What it is safe to say was that he remained a batsman of rare talent at county level, one of the best that the county has had. Despite the unconventional method, Barnett watching was always a joy.
Indeed, relegating him to second place is difficult, but while Barnett was every inch the star at local level, Eddie Barlow was an international star who transformed the county. Indeed, had the South African all-rounder not come to Derbyshire cricket and shaken it up from its foundations, I doubt we would have experienced the subsequent success.
Before he arrived we were at our lowest ebb, a poor side under Brian Bolus, but Barlow, through a strong work ethic, force of personality and sheer talent, made us a side to be reckoned with. While individually the side was of only moderate ability - at least on paper – collectively they were dangerous opponents who you discounted at your peril.
As an eye player, Barlow was past his best as a batsman, yet still produced enough innings to make a difference, some of them quite brilliant. If quick runs were required, Barlow would hit a quick 50. If we were under the cosh he might counter-attack, or would just as happily dig in to frustrate opponents. Irrespective of the style that he adopted, you always felt it was part of a plan and eagerly awaited developments. As a bowler he would always take wickets when they were needed, often in clusters as he changed the direction of a match. He caught most things that went his way too, usually at slip.
Yet it was his captaincy that set him apart. At first you’d see him make a bowling change and wonder at the rationale, yet it soon became evident as a wicket fell. Fields were changed and catches went to the man who had just been moved. Those making a mistake in the field and opponents would be fixed with a basilisk stare, often while those chunky forearms wiped perspiration from his brow. The game rarely stagnated as Barlow didn’t allow it, preferring to challenge the opposition as well as his own team.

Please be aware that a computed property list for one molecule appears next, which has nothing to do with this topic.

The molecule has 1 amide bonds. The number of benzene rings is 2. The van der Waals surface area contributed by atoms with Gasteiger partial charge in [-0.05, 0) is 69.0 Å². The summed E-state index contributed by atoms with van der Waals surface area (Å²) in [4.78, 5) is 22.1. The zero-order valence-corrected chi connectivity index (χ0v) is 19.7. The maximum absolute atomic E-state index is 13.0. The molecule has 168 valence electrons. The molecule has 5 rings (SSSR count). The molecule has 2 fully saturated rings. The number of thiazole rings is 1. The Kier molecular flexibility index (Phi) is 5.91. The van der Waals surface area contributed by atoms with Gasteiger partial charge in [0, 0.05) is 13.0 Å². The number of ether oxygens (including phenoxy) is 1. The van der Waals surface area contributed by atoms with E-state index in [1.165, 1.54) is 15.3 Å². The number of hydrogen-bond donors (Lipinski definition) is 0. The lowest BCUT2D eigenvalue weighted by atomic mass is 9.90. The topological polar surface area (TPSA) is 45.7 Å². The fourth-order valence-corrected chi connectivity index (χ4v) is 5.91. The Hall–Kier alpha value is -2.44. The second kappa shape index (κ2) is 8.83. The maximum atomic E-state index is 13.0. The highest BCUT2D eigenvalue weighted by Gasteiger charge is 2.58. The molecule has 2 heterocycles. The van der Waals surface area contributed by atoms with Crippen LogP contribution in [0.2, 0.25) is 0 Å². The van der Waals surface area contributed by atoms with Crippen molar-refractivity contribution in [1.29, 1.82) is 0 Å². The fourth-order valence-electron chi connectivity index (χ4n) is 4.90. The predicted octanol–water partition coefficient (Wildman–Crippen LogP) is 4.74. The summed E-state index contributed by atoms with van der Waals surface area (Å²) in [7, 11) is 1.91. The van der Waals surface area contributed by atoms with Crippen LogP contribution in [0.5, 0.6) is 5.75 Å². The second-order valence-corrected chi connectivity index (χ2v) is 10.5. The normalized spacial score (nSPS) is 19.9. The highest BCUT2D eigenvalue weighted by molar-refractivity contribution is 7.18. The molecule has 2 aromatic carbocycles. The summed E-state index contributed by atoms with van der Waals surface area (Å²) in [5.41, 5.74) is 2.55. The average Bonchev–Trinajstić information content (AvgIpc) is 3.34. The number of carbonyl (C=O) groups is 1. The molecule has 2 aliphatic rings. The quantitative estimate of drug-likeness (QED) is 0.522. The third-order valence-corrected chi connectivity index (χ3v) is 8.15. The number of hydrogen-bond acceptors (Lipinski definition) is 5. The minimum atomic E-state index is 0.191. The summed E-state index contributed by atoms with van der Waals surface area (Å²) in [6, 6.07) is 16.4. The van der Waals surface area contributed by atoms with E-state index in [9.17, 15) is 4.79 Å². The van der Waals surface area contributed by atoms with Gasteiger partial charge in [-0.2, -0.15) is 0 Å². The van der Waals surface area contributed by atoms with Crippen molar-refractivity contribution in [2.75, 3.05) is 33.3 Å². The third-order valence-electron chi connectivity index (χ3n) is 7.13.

It was a magical time to be a fan and I lapped it up like everyone else. We didn’t win every match, but we went down fighting and won many more than we were used to. The cricket was aggressive, whether batting or bowling and Edgar John Barlow was the hub, the catalyst, the star and our hero. We’ve had better batsmen and better bowlers, but none who so captured our imagination or had a greater influence. As a schoolboy at the time, watching the bespectacled Barlow gave me hope that I could play the game, irrespective of my visual shortcomings. Inspirational, for sure.
I’ve written before that two Derby Evening Telegraph headlines will stay with me forever. “Rams sign Dave Mackay” was one. “County sign Eddie Barlow” was the other. Both gave me goosebumps then and still do when I think about them.